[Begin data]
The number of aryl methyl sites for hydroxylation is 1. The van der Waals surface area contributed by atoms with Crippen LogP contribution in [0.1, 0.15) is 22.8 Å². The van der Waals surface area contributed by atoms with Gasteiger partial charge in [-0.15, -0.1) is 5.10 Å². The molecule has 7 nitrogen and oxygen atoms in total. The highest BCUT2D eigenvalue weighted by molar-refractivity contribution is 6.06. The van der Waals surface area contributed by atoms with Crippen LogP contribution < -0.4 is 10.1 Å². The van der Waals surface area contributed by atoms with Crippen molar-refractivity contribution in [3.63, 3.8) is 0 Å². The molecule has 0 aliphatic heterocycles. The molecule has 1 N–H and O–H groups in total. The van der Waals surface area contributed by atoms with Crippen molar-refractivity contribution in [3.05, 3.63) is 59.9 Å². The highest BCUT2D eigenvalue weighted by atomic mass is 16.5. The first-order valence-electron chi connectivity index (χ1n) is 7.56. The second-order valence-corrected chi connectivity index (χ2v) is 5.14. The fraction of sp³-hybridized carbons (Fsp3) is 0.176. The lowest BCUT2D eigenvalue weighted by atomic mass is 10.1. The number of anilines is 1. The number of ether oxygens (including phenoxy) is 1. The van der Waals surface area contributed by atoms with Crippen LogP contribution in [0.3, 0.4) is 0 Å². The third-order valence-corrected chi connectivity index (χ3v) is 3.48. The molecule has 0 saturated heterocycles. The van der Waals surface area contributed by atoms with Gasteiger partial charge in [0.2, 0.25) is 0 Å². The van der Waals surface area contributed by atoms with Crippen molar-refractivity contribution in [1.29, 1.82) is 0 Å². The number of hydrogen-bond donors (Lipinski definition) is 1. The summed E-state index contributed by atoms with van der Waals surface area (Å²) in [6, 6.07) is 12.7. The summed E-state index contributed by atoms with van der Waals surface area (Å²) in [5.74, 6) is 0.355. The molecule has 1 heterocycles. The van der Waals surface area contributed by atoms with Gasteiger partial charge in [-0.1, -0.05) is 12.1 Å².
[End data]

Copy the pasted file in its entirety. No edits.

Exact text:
The number of aryl methyl sites for hydroxylation is 1. The van der Waals surface area contributed by atoms with Crippen LogP contribution in [0.1, 0.15) is 22.8 Å². The van der Waals surface area contributed by atoms with Gasteiger partial charge in [-0.15, -0.1) is 5.10 Å². The molecule has 7 nitrogen and oxygen atoms in total. The highest BCUT2D eigenvalue weighted by molar-refractivity contribution is 6.06. The van der Waals surface area contributed by atoms with Crippen LogP contribution < -0.4 is 10.1 Å². The van der Waals surface area contributed by atoms with Crippen molar-refractivity contribution in [3.63, 3.8) is 0 Å². The molecule has 0 aliphatic heterocycles. The molecule has 1 N–H and O–H groups in total. The van der Waals surface area contributed by atoms with Crippen molar-refractivity contribution in [3.05, 3.63) is 59.9 Å². The highest BCUT2D eigenvalue weighted by atomic mass is 16.5. The first-order valence-electron chi connectivity index (χ1n) is 7.56. The second-order valence-corrected chi connectivity index (χ2v) is 5.14. The fraction of sp³-hybridized carbons (Fsp3) is 0.176. The lowest BCUT2D eigenvalue weighted by atomic mass is 10.1. The number of anilines is 1. The number of ether oxygens (including phenoxy) is 1. The van der Waals surface area contributed by atoms with Crippen LogP contribution in [0.3, 0.4) is 0 Å². The third-order valence-corrected chi connectivity index (χ3v) is 3.48. The molecule has 0 saturated heterocycles. The van der Waals surface area contributed by atoms with Gasteiger partial charge in [0.2, 0.25) is 0 Å². The van der Waals surface area contributed by atoms with Crippen molar-refractivity contribution in [1.29, 1.82) is 0 Å². The number of hydrogen-bond donors (Lipinski definition) is 1. The summed E-state index contributed by atoms with van der Waals surface area (Å²) in [6, 6.07) is 12.7. The summed E-state index contributed by atoms with van der Waals surface area (Å²) in [5.74, 6) is 0.355. The molecule has 1 heterocycles. The van der Waals surface area contributed by atoms with Gasteiger partial charge in [-0.1, -0.05) is 12.1 Å².